In our conversation, David gives great writing and research advice when dealing with personal and painful memories, especially when it focuses on family. Watch the full hour interview at the link below:

For upcoming interviews and workshops visit my Events Page.

If you like this interview you may also like my interview with John Avlon and Mary C. Curtis on the Art of the Interview:

Write to Unite

After last week’s events this is a conversation you do not want to miss. Presented in Partnership with Greater Cincinnati Society of Professional Journalists and Moderated by Cincinnati Enquirer’s opinion editor Kevin Aldridge, Pulitzer winners for commentary Clarence Page and Kathleen Parker will talk about the power of writing to heal and unite. Can this be possible and how can we columnists work toward that goal? Just $25 for NSNC Members. SPJ members use Coupon Code CINCYSPJ for member discount as well. Register now:

What happens to drug money?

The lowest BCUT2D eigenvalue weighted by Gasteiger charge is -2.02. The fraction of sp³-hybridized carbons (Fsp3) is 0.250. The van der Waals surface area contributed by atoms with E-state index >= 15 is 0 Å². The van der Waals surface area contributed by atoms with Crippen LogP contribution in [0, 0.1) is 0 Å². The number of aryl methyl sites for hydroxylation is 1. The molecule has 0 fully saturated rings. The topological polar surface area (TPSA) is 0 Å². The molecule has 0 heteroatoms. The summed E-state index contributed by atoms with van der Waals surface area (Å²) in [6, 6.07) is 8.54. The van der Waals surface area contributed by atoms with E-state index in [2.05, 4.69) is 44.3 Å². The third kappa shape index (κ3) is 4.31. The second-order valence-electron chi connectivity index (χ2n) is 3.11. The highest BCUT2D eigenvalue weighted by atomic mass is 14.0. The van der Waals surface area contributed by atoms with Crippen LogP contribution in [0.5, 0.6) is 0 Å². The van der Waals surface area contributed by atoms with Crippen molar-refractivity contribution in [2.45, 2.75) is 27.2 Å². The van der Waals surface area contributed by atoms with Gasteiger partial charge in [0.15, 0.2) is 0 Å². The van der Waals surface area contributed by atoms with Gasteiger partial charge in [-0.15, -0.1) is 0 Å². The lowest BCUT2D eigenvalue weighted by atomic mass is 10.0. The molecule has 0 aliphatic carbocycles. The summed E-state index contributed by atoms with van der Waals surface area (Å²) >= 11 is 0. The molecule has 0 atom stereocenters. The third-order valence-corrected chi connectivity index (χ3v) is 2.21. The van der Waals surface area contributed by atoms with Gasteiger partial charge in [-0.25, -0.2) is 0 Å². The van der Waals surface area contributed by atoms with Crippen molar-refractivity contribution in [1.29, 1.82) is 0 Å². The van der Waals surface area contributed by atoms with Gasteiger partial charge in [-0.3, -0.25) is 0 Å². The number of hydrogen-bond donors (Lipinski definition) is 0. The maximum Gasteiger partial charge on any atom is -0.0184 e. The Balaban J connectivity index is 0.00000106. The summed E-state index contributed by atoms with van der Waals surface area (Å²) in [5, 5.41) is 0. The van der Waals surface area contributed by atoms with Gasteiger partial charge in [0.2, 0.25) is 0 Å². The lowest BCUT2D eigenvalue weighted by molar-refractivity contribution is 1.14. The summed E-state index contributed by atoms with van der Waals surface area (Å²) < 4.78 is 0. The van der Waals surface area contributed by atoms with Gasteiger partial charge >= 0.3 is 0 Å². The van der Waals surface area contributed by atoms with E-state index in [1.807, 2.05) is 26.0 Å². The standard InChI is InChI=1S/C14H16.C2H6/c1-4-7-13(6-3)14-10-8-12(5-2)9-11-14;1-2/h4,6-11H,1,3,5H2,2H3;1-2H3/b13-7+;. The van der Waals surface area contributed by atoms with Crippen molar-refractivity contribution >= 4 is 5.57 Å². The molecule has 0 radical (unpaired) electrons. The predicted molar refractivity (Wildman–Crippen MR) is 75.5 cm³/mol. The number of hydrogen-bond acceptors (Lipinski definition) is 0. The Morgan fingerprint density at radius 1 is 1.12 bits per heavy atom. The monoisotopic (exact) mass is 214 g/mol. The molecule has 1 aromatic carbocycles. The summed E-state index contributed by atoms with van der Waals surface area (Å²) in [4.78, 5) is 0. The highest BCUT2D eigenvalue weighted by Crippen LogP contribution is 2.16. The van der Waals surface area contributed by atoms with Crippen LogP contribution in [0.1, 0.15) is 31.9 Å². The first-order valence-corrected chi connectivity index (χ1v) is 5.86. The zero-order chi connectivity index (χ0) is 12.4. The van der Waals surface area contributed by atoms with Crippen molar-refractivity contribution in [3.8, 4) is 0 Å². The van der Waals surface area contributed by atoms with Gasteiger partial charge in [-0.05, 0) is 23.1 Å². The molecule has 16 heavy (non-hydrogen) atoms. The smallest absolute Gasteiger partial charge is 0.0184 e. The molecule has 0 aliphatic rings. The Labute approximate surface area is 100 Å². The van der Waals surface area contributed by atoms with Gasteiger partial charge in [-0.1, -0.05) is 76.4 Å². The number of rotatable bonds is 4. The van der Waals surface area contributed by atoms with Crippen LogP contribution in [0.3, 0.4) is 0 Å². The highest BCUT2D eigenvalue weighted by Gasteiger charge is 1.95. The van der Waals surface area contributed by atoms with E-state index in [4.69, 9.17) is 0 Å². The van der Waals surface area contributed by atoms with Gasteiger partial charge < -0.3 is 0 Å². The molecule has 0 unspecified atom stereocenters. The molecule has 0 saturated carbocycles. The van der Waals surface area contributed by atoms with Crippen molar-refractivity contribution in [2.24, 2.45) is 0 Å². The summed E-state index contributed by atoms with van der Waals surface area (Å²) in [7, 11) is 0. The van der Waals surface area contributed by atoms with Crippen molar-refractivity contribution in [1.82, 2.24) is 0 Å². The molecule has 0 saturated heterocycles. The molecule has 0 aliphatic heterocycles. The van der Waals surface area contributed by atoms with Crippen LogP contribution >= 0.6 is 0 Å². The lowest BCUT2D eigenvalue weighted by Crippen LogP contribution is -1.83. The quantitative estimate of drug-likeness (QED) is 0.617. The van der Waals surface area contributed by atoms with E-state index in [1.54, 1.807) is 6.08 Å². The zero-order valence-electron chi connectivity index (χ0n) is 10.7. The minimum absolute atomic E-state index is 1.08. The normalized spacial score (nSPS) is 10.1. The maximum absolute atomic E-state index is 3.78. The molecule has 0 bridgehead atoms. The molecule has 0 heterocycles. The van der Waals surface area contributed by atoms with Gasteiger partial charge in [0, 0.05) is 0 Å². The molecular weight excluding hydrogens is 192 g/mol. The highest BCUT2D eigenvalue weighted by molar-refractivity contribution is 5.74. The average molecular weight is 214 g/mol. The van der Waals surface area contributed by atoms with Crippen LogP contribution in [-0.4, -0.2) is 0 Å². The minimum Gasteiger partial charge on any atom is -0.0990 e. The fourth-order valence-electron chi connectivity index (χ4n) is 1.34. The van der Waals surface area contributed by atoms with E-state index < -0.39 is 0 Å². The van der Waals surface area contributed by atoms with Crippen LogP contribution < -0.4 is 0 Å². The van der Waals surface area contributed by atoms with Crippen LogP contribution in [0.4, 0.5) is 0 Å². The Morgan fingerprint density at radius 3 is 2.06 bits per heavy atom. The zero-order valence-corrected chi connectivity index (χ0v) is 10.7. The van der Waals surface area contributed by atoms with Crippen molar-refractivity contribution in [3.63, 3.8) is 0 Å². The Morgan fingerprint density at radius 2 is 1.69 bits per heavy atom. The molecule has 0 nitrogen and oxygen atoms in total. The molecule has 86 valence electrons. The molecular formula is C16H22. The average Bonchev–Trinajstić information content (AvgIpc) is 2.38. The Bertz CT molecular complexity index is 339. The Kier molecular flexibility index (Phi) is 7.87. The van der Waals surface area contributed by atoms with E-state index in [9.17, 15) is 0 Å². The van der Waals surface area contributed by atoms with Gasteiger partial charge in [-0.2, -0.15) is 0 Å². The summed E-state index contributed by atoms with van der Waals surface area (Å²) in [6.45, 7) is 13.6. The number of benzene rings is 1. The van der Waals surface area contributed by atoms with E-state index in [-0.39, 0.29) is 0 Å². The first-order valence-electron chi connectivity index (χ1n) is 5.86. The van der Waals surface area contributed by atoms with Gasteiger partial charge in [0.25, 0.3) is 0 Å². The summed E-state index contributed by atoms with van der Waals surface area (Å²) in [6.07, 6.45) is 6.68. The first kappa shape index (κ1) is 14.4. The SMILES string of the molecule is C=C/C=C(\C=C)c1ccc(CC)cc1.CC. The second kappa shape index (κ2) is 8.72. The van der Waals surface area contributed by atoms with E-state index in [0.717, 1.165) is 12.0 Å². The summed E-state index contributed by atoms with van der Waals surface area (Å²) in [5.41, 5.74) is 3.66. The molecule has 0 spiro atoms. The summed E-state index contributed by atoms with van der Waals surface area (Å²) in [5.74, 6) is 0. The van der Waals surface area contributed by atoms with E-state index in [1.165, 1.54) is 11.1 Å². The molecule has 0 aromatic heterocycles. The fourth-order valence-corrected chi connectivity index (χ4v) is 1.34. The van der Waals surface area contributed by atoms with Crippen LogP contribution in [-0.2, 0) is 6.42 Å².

Drug money funds the OPAA
Eye On Ohio

Here’s what we learned about drug money.

This is one of those articles where you think you have one story and then you turn a corner and bam! You get a piece of information that leads you to a bigger story. I learned so much working on this investigation about what happens to drug money.

The story centers around outgoing county prosecutor Trecia Kimes-Brown. She gifted cash to kids who completed 4-H projects and it nicely illustrates how Ohio law needs to do better. Ohio county prosecutors and county sheriffs have two outside accounts – meaning checks don’t cross the auditor’s desk for approval before they go out of these accounts. One of these accounts hold profits from drug money seizures. One can imagine the confusion and misuse this can cause. But I don’t think all of the misuse is malicious. Instead, some misuse is born from the discretion given elected officials.

We also learned about the Ohio Prosecuting Attorneys Association, an organization that solely exists to serve elected officials. The organization charges outrageous annual dues that are – you guessed – paid using these outside accounts. The organization is classified as a 501(c)3 organization and therefore was able to turn down our Freedom Of Information Act public records requests even though they are clearly funded with public money.

Eye On Ohio will follow up on this story as more information becomes available. We filled a public records request with the Department of Justice and are waiting for more information. Also, there may be a podcast in the works about this issue with Why Don’t We Know. For now here’s what we’ve learned so far: